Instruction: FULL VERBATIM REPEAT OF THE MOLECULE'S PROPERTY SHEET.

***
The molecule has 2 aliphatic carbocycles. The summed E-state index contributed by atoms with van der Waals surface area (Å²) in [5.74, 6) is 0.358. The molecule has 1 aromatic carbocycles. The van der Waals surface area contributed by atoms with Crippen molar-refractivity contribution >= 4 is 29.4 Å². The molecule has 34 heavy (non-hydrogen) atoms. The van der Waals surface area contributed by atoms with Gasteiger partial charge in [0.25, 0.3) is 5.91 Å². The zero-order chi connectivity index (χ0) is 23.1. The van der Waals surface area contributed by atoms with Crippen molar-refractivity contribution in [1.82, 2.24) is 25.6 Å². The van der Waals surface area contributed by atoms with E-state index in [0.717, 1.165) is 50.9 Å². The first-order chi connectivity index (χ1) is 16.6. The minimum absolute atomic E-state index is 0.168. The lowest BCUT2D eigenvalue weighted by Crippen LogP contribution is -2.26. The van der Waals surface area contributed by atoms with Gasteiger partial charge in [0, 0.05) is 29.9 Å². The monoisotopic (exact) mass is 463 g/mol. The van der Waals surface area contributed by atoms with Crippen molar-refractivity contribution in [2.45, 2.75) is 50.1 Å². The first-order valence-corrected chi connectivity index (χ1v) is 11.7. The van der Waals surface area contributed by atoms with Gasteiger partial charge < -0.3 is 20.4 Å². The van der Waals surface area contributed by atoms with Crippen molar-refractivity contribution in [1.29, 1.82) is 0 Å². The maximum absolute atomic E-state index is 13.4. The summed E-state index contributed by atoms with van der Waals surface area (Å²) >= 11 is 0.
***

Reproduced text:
The molecule has 2 aliphatic carbocycles. The summed E-state index contributed by atoms with van der Waals surface area (Å²) in [5.74, 6) is 0.358. The molecule has 1 aromatic carbocycles. The van der Waals surface area contributed by atoms with Crippen molar-refractivity contribution >= 4 is 29.4 Å². The molecule has 34 heavy (non-hydrogen) atoms. The van der Waals surface area contributed by atoms with Gasteiger partial charge in [0.25, 0.3) is 5.91 Å². The zero-order chi connectivity index (χ0) is 23.1. The van der Waals surface area contributed by atoms with Crippen molar-refractivity contribution in [1.82, 2.24) is 25.6 Å². The van der Waals surface area contributed by atoms with E-state index in [0.717, 1.165) is 50.9 Å². The first-order chi connectivity index (χ1) is 16.6. The minimum absolute atomic E-state index is 0.168. The lowest BCUT2D eigenvalue weighted by Crippen LogP contribution is -2.26. The van der Waals surface area contributed by atoms with Gasteiger partial charge in [0, 0.05) is 29.9 Å². The monoisotopic (exact) mass is 463 g/mol. The van der Waals surface area contributed by atoms with Crippen molar-refractivity contribution in [2.45, 2.75) is 50.1 Å². The first-order valence-corrected chi connectivity index (χ1v) is 11.7. The van der Waals surface area contributed by atoms with Gasteiger partial charge < -0.3 is 20.4 Å². The van der Waals surface area contributed by atoms with Crippen molar-refractivity contribution in [1.29, 1.82) is 0 Å². The maximum absolute atomic E-state index is 13.4. The summed E-state index contributed by atoms with van der Waals surface area (Å²) >= 11 is 0.